Is differentiation effective? A systematic literature review.

Year: 2019

Author: Lassig, Carly, Graham, Linda

Type of paper: Abstract refereed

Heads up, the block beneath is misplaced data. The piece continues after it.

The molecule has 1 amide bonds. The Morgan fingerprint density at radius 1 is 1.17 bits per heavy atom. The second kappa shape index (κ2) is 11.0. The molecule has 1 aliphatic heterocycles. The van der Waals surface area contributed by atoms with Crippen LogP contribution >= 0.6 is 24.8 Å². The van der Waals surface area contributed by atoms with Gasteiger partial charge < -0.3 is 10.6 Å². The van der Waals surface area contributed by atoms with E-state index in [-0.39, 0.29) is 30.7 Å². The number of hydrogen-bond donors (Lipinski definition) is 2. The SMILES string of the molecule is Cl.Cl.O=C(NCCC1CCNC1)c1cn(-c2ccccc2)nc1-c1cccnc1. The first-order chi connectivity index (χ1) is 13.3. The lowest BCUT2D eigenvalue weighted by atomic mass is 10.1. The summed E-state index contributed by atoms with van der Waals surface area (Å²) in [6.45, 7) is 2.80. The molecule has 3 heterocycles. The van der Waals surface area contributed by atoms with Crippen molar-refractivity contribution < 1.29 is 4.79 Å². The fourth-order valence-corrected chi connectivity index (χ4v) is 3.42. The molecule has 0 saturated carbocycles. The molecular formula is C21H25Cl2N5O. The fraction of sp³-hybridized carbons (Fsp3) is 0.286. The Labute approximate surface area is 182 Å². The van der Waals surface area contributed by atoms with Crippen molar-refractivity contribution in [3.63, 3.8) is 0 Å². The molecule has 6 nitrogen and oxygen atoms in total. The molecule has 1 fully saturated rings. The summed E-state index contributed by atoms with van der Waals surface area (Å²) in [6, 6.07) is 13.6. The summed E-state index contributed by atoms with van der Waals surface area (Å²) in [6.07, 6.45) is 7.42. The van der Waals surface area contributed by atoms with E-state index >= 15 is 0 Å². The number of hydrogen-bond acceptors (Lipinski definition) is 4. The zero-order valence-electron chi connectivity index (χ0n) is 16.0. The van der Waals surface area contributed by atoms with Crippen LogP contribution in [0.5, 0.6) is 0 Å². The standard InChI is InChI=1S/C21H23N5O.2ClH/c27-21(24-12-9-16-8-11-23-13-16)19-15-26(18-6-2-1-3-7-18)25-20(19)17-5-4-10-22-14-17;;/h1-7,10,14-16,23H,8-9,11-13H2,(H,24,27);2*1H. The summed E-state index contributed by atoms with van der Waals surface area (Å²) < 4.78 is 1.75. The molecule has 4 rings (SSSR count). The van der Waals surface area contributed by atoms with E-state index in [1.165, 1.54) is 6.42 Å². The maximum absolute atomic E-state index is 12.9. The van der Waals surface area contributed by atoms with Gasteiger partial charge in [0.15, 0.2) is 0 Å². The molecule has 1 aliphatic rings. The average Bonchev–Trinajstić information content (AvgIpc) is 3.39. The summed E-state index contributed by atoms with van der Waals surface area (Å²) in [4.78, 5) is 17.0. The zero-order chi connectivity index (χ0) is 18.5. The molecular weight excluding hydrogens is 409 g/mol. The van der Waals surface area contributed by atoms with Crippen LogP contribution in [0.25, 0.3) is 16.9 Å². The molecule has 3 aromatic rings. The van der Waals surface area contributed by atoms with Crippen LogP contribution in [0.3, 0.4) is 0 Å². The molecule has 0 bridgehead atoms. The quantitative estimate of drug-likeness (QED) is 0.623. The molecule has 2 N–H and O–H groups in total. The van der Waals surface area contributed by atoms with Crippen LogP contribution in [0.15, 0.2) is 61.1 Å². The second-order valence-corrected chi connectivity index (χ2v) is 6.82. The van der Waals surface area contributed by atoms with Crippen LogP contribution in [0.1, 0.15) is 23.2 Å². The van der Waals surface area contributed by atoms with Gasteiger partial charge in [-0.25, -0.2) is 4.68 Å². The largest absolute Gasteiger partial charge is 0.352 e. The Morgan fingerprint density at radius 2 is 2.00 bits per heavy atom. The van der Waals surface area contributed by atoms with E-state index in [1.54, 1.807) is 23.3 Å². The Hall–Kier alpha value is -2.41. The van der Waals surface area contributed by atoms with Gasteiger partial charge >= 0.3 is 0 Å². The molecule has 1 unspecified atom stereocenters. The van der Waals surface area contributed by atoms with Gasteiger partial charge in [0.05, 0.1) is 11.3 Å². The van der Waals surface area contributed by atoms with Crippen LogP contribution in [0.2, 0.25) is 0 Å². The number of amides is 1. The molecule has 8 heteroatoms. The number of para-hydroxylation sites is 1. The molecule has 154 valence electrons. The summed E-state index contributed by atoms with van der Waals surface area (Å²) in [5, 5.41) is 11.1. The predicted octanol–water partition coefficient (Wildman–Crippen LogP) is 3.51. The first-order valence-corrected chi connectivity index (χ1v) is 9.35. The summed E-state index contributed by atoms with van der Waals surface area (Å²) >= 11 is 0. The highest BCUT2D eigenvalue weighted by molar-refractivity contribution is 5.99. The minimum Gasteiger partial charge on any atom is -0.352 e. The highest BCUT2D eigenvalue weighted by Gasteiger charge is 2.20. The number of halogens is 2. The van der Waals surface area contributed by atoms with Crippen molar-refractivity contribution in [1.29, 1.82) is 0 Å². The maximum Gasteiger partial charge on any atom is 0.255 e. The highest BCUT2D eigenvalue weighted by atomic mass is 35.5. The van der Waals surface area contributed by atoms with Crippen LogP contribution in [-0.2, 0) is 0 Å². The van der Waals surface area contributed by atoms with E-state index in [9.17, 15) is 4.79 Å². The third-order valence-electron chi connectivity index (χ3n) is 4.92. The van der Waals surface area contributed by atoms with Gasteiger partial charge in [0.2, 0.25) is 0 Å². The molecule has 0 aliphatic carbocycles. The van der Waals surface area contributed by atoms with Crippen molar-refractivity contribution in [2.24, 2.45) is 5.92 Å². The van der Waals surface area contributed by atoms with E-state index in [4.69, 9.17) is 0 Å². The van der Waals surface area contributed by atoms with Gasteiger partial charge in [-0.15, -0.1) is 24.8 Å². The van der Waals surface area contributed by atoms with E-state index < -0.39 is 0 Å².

With the increasing diversity in our classrooms, schools are seeking pedagogical possibilities for enhancing access, engagement and equity for all learners. Within Australia, the Nationally Consistent Collection of Data on School Students with Disability (NCCD) has outlined a process for determining the levels of adjustments students with disability require to access education on the same basis as other students. The first level of adjustment, Quality Differentiated Teaching Practice (QDTP), refers to adjustments provided through the usual processes of quality teaching, learning, and resourcing. QDTP is designed to meet the diverse needs of all learners and is informed in large part by the philosophy and practices of differentiation. However, critics of differentiation question its efficacy. We conducted an analysis of a small subset of studies that investigated the effectiveness of differentiation identified through a scoping review of differentiation literature published between 1999 and 2019. The Preferred Reporting Items for Systematic Reviews and Meta-Analyses (PRISMA) guidelines were followed to rigorously screen literature from seven research databases. In this presentation, we examine the effects of differentiation on students’ reading, mathematics, science, attitudes, engagement, and overall achievement. Both qualitative and quantitative research was identified; the majority of studies used quantitative experimental designs. Studies with pre- and post-test assessments revealed positive effects on student test scores, many with significant effects. Schoolwide Enrichment Model interventions comprised the largest group of studies, and demonstrated significant positive effects on reading fluency, comprehension, and/or attitudes. Across the body of reviewed literature, the differentiation approaches varied; however, all studies included elements of tiering and differentiated supports or scaffolding. Other common differentiation elements were: use of student choice, flexible grouping, pre-assessment and/or ongoing assessment, differentiated assessment, curriculum compacting, and a differentiated learning climate. Implications for further research outlined in this presentation will include recommendations for the types of differentiation research and interventions that would enable quality research on effectiveness of this approach in catering for diverse learners.